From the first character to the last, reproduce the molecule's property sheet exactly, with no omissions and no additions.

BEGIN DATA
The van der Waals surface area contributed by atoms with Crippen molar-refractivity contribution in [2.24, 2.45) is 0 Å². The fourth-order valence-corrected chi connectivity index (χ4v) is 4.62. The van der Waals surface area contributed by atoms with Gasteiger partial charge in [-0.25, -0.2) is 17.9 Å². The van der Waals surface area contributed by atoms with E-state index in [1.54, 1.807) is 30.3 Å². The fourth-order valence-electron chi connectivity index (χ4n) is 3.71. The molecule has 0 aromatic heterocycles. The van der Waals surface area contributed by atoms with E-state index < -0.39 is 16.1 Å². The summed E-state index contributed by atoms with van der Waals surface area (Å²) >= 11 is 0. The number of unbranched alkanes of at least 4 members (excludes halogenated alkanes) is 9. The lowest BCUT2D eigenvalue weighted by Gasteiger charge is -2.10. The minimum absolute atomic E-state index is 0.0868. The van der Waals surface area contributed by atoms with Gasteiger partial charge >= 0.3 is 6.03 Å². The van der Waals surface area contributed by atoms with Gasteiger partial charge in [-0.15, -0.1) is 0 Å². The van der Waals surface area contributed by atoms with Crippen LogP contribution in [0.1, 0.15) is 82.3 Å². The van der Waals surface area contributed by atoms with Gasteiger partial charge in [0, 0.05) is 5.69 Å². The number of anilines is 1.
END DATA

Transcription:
The van der Waals surface area contributed by atoms with Crippen molar-refractivity contribution in [2.24, 2.45) is 0 Å². The fourth-order valence-corrected chi connectivity index (χ4v) is 4.62. The van der Waals surface area contributed by atoms with Gasteiger partial charge in [-0.25, -0.2) is 17.9 Å². The van der Waals surface area contributed by atoms with E-state index in [1.54, 1.807) is 30.3 Å². The fourth-order valence-electron chi connectivity index (χ4n) is 3.71. The molecule has 0 aromatic heterocycles. The van der Waals surface area contributed by atoms with E-state index < -0.39 is 16.1 Å². The summed E-state index contributed by atoms with van der Waals surface area (Å²) >= 11 is 0. The number of unbranched alkanes of at least 4 members (excludes halogenated alkanes) is 9. The lowest BCUT2D eigenvalue weighted by Gasteiger charge is -2.10. The minimum absolute atomic E-state index is 0.0868. The van der Waals surface area contributed by atoms with Gasteiger partial charge >= 0.3 is 6.03 Å². The van der Waals surface area contributed by atoms with Gasteiger partial charge in [-0.15, -0.1) is 0 Å². The van der Waals surface area contributed by atoms with Crippen LogP contribution in [0.1, 0.15) is 82.3 Å². The van der Waals surface area contributed by atoms with Gasteiger partial charge in [0, 0.05) is 5.69 Å². The number of anilines is 1.